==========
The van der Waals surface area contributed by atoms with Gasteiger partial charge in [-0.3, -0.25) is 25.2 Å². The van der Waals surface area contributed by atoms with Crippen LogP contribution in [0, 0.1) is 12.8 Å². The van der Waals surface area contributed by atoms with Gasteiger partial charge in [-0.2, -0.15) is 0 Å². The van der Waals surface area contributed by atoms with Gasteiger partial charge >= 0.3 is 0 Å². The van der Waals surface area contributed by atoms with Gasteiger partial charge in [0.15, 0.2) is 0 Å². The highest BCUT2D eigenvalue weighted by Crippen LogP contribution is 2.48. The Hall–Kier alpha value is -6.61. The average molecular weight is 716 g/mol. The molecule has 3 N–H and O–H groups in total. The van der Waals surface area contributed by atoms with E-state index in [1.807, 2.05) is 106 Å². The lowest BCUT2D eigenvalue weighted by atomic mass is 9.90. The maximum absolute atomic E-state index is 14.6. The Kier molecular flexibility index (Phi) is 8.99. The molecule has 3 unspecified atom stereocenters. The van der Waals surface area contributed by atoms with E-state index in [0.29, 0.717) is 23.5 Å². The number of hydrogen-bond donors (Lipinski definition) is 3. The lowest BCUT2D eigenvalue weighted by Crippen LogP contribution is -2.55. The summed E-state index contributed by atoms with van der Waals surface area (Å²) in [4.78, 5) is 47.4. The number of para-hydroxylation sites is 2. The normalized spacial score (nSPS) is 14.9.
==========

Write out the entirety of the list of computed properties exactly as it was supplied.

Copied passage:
The van der Waals surface area contributed by atoms with Gasteiger partial charge in [-0.3, -0.25) is 25.2 Å². The van der Waals surface area contributed by atoms with Crippen LogP contribution in [0, 0.1) is 12.8 Å². The van der Waals surface area contributed by atoms with Gasteiger partial charge in [-0.2, -0.15) is 0 Å². The van der Waals surface area contributed by atoms with Gasteiger partial charge >= 0.3 is 0 Å². The van der Waals surface area contributed by atoms with Gasteiger partial charge in [0.15, 0.2) is 0 Å². The highest BCUT2D eigenvalue weighted by Crippen LogP contribution is 2.48. The Hall–Kier alpha value is -6.61. The average molecular weight is 716 g/mol. The molecule has 3 N–H and O–H groups in total. The van der Waals surface area contributed by atoms with E-state index in [1.807, 2.05) is 106 Å². The lowest BCUT2D eigenvalue weighted by atomic mass is 9.90. The maximum absolute atomic E-state index is 14.6. The Kier molecular flexibility index (Phi) is 8.99. The molecule has 3 unspecified atom stereocenters. The van der Waals surface area contributed by atoms with E-state index in [0.29, 0.717) is 23.5 Å². The number of hydrogen-bond donors (Lipinski definition) is 3. The lowest BCUT2D eigenvalue weighted by Crippen LogP contribution is -2.55. The summed E-state index contributed by atoms with van der Waals surface area (Å²) in [4.78, 5) is 47.4. The number of para-hydroxylation sites is 2. The normalized spacial score (nSPS) is 14.9.